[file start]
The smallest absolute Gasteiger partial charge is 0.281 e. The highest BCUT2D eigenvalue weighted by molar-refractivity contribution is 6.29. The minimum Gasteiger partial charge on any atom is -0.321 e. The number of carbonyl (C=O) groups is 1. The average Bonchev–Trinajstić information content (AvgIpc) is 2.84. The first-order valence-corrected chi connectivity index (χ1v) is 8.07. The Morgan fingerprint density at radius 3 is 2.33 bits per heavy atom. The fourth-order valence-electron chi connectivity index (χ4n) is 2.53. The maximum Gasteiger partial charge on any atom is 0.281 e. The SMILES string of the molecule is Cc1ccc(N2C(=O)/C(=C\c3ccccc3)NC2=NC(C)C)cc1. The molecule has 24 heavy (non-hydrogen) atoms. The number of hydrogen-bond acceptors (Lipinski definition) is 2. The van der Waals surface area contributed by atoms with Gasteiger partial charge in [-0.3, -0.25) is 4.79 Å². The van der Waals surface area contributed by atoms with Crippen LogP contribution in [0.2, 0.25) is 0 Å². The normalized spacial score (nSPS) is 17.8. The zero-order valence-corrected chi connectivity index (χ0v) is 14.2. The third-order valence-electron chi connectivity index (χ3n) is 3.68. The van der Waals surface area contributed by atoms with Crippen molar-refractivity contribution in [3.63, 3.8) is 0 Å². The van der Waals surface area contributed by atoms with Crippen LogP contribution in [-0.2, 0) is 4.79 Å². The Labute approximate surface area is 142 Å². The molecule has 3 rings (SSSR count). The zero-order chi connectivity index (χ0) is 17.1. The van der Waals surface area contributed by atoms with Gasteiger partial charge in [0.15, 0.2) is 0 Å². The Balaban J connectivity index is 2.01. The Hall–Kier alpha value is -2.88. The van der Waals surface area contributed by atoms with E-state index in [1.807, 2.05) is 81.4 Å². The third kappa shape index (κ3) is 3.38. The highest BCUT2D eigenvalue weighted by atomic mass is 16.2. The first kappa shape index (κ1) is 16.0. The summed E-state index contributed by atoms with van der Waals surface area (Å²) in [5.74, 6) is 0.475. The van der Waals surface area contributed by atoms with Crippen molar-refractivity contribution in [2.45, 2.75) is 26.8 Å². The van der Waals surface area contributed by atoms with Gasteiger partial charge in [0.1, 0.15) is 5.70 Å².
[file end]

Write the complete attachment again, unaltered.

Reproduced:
The smallest absolute Gasteiger partial charge is 0.281 e. The highest BCUT2D eigenvalue weighted by molar-refractivity contribution is 6.29. The minimum Gasteiger partial charge on any atom is -0.321 e. The number of carbonyl (C=O) groups is 1. The average Bonchev–Trinajstić information content (AvgIpc) is 2.84. The first-order valence-corrected chi connectivity index (χ1v) is 8.07. The Morgan fingerprint density at radius 3 is 2.33 bits per heavy atom. The fourth-order valence-electron chi connectivity index (χ4n) is 2.53. The maximum Gasteiger partial charge on any atom is 0.281 e. The SMILES string of the molecule is Cc1ccc(N2C(=O)/C(=C\c3ccccc3)NC2=NC(C)C)cc1. The molecule has 24 heavy (non-hydrogen) atoms. The number of hydrogen-bond acceptors (Lipinski definition) is 2. The van der Waals surface area contributed by atoms with Gasteiger partial charge in [-0.3, -0.25) is 4.79 Å². The van der Waals surface area contributed by atoms with Crippen LogP contribution in [0.2, 0.25) is 0 Å². The normalized spacial score (nSPS) is 17.8. The zero-order valence-corrected chi connectivity index (χ0v) is 14.2. The third-order valence-electron chi connectivity index (χ3n) is 3.68. The van der Waals surface area contributed by atoms with Crippen molar-refractivity contribution in [3.63, 3.8) is 0 Å². The van der Waals surface area contributed by atoms with Crippen LogP contribution in [-0.2, 0) is 4.79 Å². The Labute approximate surface area is 142 Å². The molecule has 3 rings (SSSR count). The zero-order chi connectivity index (χ0) is 17.1. The van der Waals surface area contributed by atoms with Gasteiger partial charge in [0.15, 0.2) is 0 Å². The Balaban J connectivity index is 2.01. The Hall–Kier alpha value is -2.88. The van der Waals surface area contributed by atoms with E-state index in [1.807, 2.05) is 81.4 Å². The third kappa shape index (κ3) is 3.38. The highest BCUT2D eigenvalue weighted by atomic mass is 16.2. The first kappa shape index (κ1) is 16.0. The summed E-state index contributed by atoms with van der Waals surface area (Å²) in [5.74, 6) is 0.475. The van der Waals surface area contributed by atoms with Crippen molar-refractivity contribution in [2.45, 2.75) is 26.8 Å². The van der Waals surface area contributed by atoms with Gasteiger partial charge in [0.1, 0.15) is 5.70 Å².